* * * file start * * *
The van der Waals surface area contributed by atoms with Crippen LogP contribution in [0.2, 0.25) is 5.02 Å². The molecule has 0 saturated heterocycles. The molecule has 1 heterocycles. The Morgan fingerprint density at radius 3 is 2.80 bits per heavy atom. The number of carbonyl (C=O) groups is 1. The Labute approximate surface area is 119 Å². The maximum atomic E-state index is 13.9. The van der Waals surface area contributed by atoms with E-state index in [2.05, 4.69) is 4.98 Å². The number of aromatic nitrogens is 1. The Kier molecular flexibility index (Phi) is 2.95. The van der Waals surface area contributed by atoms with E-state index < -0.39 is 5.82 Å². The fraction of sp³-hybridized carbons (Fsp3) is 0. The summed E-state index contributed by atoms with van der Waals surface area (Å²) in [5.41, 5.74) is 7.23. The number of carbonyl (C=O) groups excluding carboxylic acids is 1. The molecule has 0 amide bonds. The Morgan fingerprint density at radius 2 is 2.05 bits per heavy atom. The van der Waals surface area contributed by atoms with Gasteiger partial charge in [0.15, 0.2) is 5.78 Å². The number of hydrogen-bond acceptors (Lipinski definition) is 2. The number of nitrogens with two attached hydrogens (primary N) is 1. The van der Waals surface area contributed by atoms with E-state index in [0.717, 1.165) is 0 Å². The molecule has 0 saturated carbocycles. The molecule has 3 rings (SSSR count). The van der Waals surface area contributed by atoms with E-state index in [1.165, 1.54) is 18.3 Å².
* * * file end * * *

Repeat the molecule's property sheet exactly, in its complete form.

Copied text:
The van der Waals surface area contributed by atoms with Crippen LogP contribution in [0.2, 0.25) is 5.02 Å². The molecule has 0 saturated heterocycles. The molecule has 1 heterocycles. The Morgan fingerprint density at radius 3 is 2.80 bits per heavy atom. The number of carbonyl (C=O) groups is 1. The Labute approximate surface area is 119 Å². The maximum atomic E-state index is 13.9. The van der Waals surface area contributed by atoms with E-state index in [2.05, 4.69) is 4.98 Å². The number of aromatic nitrogens is 1. The Kier molecular flexibility index (Phi) is 2.95. The van der Waals surface area contributed by atoms with E-state index < -0.39 is 5.82 Å². The fraction of sp³-hybridized carbons (Fsp3) is 0. The summed E-state index contributed by atoms with van der Waals surface area (Å²) in [5.41, 5.74) is 7.23. The number of carbonyl (C=O) groups excluding carboxylic acids is 1. The molecule has 0 amide bonds. The Morgan fingerprint density at radius 2 is 2.05 bits per heavy atom. The van der Waals surface area contributed by atoms with Gasteiger partial charge in [0.15, 0.2) is 5.78 Å². The number of hydrogen-bond acceptors (Lipinski definition) is 2. The number of nitrogens with two attached hydrogens (primary N) is 1. The van der Waals surface area contributed by atoms with E-state index in [0.717, 1.165) is 0 Å². The molecule has 0 saturated carbocycles. The molecule has 3 rings (SSSR count). The van der Waals surface area contributed by atoms with E-state index in [1.165, 1.54) is 18.3 Å².